The story of Sunshine PART 1
It all started 3 years ago…
It was a beautiful Saturday morning and we were heading out to a great windsurfing spot after looking up the weather on several apps — only to be disappointed once we got there. This happened often. Weather forecasts were either inaccurate or plain wrong. In the end, we’d just call up friends to check for other spots.
We worked as engineers and environmental designers by day and started tinkering with the idea of crowdsourcing weather reports by night. Our hobby soon turned into a full-fledged obsession. Then one day, we thought to ourselves: We can solve this problem. And so we quit our jobs to dedicate ourselves to it.
We hunkered down and built an app for beachgoers to post real-time weather reports, complete with photos and videos so that others could see what the conditions were like. Our users loved it and a tight community quickly formed. However, it was a niche audience and our technology wasn’t enough to disrupt weather forecasting. Beachgoers aren’t the only ones struggling with inaccurate, clinical weather predictions. It’s a universal problem faced by millions of people every single day.
So in September 2014, when Apple announced the barometric sensor on the iPhone, we pounced on it. This was the future of weather forecasting.
Redefining the Industry
Part of the reason weather forecasts are inaccurate and imprecise is the underlying technology. Traditional weather services utilize satellites, expensive weather stations and meteorological radars that are few and far between.
Expensive, decades-old technology dominates the weather forecasting industry
This technology often results in misses and these misses have real consequences for millions of people. We spent a year exploring the mobile sensors, building and iterating on forecasting models to make sense of the data.
Our initial results were incredible. What we discovered was that smartphones can integrate all sorts of environmental sensors and collect all kinds of data about their surroundings. In fact, they can actually map out the entire atmosphere and provide us with the data that can accurately predict the weather on a scale that’s never been possible until now. This was huge and yet we knew we had to overcome another challenge. We had the technology in place. How do we actually make people care? Dumping better data onto a screen didn’t seem like the right solution.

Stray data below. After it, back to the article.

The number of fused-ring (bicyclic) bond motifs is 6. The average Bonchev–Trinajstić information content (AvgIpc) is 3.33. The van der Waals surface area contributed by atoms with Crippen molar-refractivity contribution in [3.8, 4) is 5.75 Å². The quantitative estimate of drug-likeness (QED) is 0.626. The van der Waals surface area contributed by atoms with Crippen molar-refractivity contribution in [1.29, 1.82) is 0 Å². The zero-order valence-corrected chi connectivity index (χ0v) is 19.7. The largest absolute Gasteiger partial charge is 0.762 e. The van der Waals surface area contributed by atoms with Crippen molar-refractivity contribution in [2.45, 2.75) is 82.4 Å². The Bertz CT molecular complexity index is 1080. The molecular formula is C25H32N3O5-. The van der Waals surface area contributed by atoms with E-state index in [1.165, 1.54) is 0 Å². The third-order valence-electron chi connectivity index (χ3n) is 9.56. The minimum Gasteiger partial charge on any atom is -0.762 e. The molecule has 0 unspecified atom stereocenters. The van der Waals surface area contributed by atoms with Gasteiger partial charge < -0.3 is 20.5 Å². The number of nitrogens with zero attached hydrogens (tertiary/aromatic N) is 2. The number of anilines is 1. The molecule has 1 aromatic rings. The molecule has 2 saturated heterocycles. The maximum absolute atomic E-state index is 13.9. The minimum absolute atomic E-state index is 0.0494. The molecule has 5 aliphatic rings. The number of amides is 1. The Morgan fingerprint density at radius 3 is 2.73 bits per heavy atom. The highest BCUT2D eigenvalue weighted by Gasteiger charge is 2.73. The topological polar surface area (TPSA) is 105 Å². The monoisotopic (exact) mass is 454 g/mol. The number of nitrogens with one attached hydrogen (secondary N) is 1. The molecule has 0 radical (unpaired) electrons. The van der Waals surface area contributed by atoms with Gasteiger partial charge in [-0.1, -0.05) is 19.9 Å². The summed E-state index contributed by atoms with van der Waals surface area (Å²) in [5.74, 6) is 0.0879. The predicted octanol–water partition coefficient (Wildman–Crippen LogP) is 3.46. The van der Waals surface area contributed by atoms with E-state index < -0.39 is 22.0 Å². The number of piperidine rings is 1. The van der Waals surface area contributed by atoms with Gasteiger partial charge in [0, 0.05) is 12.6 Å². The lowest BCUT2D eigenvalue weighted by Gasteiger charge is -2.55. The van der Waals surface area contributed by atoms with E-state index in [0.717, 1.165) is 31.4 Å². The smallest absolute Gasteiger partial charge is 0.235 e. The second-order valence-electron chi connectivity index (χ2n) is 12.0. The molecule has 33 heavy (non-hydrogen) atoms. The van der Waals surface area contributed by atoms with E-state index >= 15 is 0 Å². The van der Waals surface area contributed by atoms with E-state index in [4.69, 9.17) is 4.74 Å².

So what does a weather app need? Not tons of numbers, not technical charts, not stock photos or heat maps. We kept going back to the drawing board and ultimately came up with this list:
#1. Personal daily summary. A weather app needs to tell you if you’re going to feel cold or warm, if there’s going to be rain or hazardous weather later in the day, based on your comfort zone and your whereabouts (down to the street level!). Only then can you plan ahead and keep yourself safe and comfortable throughout your day.
#2. A breathtakingly immersive experience. What if we could create an environment that people could explore and immerse themselves in? A place where they could, with one swipe, experience what it’s like to be in Midtown NYC on a brisk October morning — or how the clouds descend upon Dallas when a thunderstorm is looming?
#3. 3x more accuracy and counting. As the Sunshine network grows, so does its accuracy. What if we could train our algorithms to be even smarter every day through the constant influx of data and our users’ live reports? In our beta test with just 200 smartphones in the Bay Area, our forecasts have been 36% more accurate than those from weather incumbents.